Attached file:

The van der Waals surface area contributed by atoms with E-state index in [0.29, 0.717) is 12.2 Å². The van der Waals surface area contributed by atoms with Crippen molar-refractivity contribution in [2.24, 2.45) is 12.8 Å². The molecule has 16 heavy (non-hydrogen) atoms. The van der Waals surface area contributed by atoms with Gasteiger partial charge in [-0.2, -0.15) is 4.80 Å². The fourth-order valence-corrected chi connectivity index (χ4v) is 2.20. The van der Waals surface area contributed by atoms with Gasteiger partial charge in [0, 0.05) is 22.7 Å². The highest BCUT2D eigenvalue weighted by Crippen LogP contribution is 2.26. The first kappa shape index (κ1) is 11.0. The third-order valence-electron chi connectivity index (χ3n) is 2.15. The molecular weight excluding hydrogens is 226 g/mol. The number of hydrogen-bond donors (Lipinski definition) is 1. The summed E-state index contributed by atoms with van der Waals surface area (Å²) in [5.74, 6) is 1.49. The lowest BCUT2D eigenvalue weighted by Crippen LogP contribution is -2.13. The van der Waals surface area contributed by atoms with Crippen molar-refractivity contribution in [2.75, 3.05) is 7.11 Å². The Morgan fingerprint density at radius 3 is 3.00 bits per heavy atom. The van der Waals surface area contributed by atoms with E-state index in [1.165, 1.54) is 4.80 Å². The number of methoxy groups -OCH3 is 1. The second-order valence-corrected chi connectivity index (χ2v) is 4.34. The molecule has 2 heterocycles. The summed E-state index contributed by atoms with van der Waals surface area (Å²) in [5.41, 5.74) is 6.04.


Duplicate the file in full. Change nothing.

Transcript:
The van der Waals surface area contributed by atoms with E-state index in [0.29, 0.717) is 12.2 Å². The van der Waals surface area contributed by atoms with Crippen molar-refractivity contribution in [2.24, 2.45) is 12.8 Å². The molecule has 16 heavy (non-hydrogen) atoms. The van der Waals surface area contributed by atoms with Gasteiger partial charge in [-0.2, -0.15) is 4.80 Å². The fourth-order valence-corrected chi connectivity index (χ4v) is 2.20. The van der Waals surface area contributed by atoms with Gasteiger partial charge in [0, 0.05) is 22.7 Å². The highest BCUT2D eigenvalue weighted by Crippen LogP contribution is 2.26. The first kappa shape index (κ1) is 11.0. The third-order valence-electron chi connectivity index (χ3n) is 2.15. The molecular weight excluding hydrogens is 226 g/mol. The number of hydrogen-bond donors (Lipinski definition) is 1. The summed E-state index contributed by atoms with van der Waals surface area (Å²) in [5.74, 6) is 1.49. The lowest BCUT2D eigenvalue weighted by Crippen LogP contribution is -2.13. The van der Waals surface area contributed by atoms with Crippen molar-refractivity contribution in [2.75, 3.05) is 7.11 Å². The Morgan fingerprint density at radius 3 is 3.00 bits per heavy atom. The van der Waals surface area contributed by atoms with E-state index in [1.165, 1.54) is 4.80 Å². The number of methoxy groups -OCH3 is 1. The second-order valence-corrected chi connectivity index (χ2v) is 4.34. The molecule has 2 heterocycles. The summed E-state index contributed by atoms with van der Waals surface area (Å²) in [5.41, 5.74) is 6.04.